THE BIGGEST, SPLASHIEST and almost certainly most expensive music marketing campaign of 2013 was supposed to peak at the stroke of midnight on July 4th, when 1 million owners of Samsung’s Galaxy smartphones would get the opportunity to download an app version of Jay-Z’s 12th studio album, Magna Carta…Holy Grail. But fans expecting the process to be painless faced a surreal series of obstacles, from servers being overloaded to aggressive demands to share private information, including the GPS-determined location of the phone, identification of phone calls, the ability to “modify or delete the contents of your USB storage” and “full network access.” “He’s president of what’s hip and cool about hip-hop,” says rapper Killer Mike, a Jay-Z fan who was frustrated by the app. “To use his face to get this information is very disingenuous.”
The deal was supposed to be a triumph for both Jay-Z and Samsung – the tech giant paid $5 million for the right to give away the album five days before its official release. While Jay-Z’s reps have insisted the Magna Carta app asks for no information that credit card companies don’t request as a routine matter, many in the music industry question why a hip-hop star and a smartphone company need to know where customers are and who they call. Neither Jay-Z nor Samsung have said how they plan to use the information and declined to comment for this story. (Jay-Z’s response to a privacy question on Twitter was simply “sux must do better.”)
Some in the music business suggest users’ locations are harvested so Jay-Z and his reps can better understand where fans consume his music and communicate better with them. For Samsung, the world’s biggest tech company, the idea of exchanging something a fan might want for personal information would be a matter of course. “It’s a free app,” says Parag Chordia, chief scientist for Smule, which creates music apps including I Am T-Pain. “If you want to collect information against that, that’s a pretty common thing.”
Billboard determined that the 1 million copies of Magna Carta Samsung gave away were ineligible to be counted on its charts, a move Jay-Z vocally opposed via Twitter. The Recording Industry Association of America, on the other hand, not only certified the app copies as shipped albums, it changed its long-standing rule that an LP must take at least 30 days to qualify for platinum status – making Magna Carta the first album ever to go platinum in a day.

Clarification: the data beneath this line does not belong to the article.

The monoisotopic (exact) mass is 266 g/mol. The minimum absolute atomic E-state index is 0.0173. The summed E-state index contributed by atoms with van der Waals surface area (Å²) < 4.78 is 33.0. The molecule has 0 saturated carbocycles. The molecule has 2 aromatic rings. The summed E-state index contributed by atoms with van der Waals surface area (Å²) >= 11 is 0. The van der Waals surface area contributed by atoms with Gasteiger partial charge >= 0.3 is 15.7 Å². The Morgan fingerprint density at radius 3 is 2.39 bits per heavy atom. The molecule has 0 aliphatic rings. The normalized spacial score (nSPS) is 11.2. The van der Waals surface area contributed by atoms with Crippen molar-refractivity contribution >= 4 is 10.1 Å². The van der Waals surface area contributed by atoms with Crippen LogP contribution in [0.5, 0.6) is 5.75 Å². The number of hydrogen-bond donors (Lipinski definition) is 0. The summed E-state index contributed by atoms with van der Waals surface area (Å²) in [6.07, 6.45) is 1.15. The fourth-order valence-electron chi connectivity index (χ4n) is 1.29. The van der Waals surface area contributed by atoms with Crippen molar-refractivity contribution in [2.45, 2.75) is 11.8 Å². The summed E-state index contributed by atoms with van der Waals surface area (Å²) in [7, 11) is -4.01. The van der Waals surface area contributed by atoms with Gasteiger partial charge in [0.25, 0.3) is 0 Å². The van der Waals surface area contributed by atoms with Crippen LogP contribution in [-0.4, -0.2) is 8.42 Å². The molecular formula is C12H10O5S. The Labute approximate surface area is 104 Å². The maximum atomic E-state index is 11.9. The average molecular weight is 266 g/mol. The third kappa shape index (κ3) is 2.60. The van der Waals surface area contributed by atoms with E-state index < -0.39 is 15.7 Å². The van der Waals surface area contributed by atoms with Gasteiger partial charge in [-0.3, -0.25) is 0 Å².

When Samsung approached Jay-Z’s reps early this year, “they got it immediately,” says a source familiar with the negotiations. The companies hammered out a deal in mid-June, which included not only $5 million to buy and distribute 1 million Jay-Z albums but also a hefty marketing budget. Adds the source, “That kind of marketing campaign was something they could have never afforded if they just did a normal record rollout.”
For Samsung, the deal presented an opportunity to steal some of smartphone rival Apple’s cool. “There’s a very obvious competition between Samsung and Apple,” says a source at a major record label. “For Samsung, it’s really putting a stake in this space, and doing it with one of the most iconic brands in contemporary music.”
And Jay-Z isn’t the only marquee artist exploring the album-as-app idea: Lady Gaga will reportedly center her upcoming album on an app. “One of the frustrating things about the music business is, we don’t try enough new things,” says Jim Urie, president of Universal’s distribution division. “It’s fantastic that an artist like Jay-Z is willing to take risks.”
Despite the PR hit, it’s hard to see the deal as a bad one for Jay-Z, who, at press time, was set to sell around 450,000 more copies of the album via normal channels in its first week – allowing it to debut at Number One after all. But given the privacy issues and the technical glitch es, some wonder if Samsung will achieve its long-term goal to become more of a music player. “You’re putting your tech nology on display in a big, bold, pub lic way,” says a music-business source. “You cannot have the technology fail. It’s really on Samsung’s shoulders that it didn’t go well.”